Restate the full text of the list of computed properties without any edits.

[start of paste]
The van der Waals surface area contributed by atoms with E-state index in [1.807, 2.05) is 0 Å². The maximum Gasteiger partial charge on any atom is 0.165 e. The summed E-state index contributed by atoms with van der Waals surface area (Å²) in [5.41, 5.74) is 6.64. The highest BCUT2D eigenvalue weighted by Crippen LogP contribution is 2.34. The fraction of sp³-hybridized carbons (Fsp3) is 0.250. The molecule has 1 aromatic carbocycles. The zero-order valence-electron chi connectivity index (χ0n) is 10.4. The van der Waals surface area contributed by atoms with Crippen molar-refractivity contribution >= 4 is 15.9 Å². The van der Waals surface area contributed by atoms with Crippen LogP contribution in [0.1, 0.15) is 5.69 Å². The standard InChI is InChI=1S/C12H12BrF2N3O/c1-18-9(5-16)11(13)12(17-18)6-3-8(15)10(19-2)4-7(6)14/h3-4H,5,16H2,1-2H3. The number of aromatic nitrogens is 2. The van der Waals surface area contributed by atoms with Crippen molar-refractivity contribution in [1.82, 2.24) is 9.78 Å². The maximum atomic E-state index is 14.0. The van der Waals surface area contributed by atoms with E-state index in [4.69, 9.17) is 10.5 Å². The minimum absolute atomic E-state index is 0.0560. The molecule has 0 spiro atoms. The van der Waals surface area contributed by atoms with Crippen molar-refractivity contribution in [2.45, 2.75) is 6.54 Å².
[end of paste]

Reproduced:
The van der Waals surface area contributed by atoms with E-state index in [1.807, 2.05) is 0 Å². The maximum Gasteiger partial charge on any atom is 0.165 e. The summed E-state index contributed by atoms with van der Waals surface area (Å²) in [5.41, 5.74) is 6.64. The highest BCUT2D eigenvalue weighted by Crippen LogP contribution is 2.34. The fraction of sp³-hybridized carbons (Fsp3) is 0.250. The molecule has 1 aromatic carbocycles. The zero-order valence-electron chi connectivity index (χ0n) is 10.4. The van der Waals surface area contributed by atoms with Crippen molar-refractivity contribution >= 4 is 15.9 Å². The van der Waals surface area contributed by atoms with Crippen LogP contribution in [0.1, 0.15) is 5.69 Å². The standard InChI is InChI=1S/C12H12BrF2N3O/c1-18-9(5-16)11(13)12(17-18)6-3-8(15)10(19-2)4-7(6)14/h3-4H,5,16H2,1-2H3. The number of aromatic nitrogens is 2. The van der Waals surface area contributed by atoms with Crippen molar-refractivity contribution in [1.82, 2.24) is 9.78 Å². The maximum atomic E-state index is 14.0. The van der Waals surface area contributed by atoms with E-state index in [4.69, 9.17) is 10.5 Å². The minimum absolute atomic E-state index is 0.0560. The molecule has 0 spiro atoms. The van der Waals surface area contributed by atoms with Crippen molar-refractivity contribution in [2.45, 2.75) is 6.54 Å².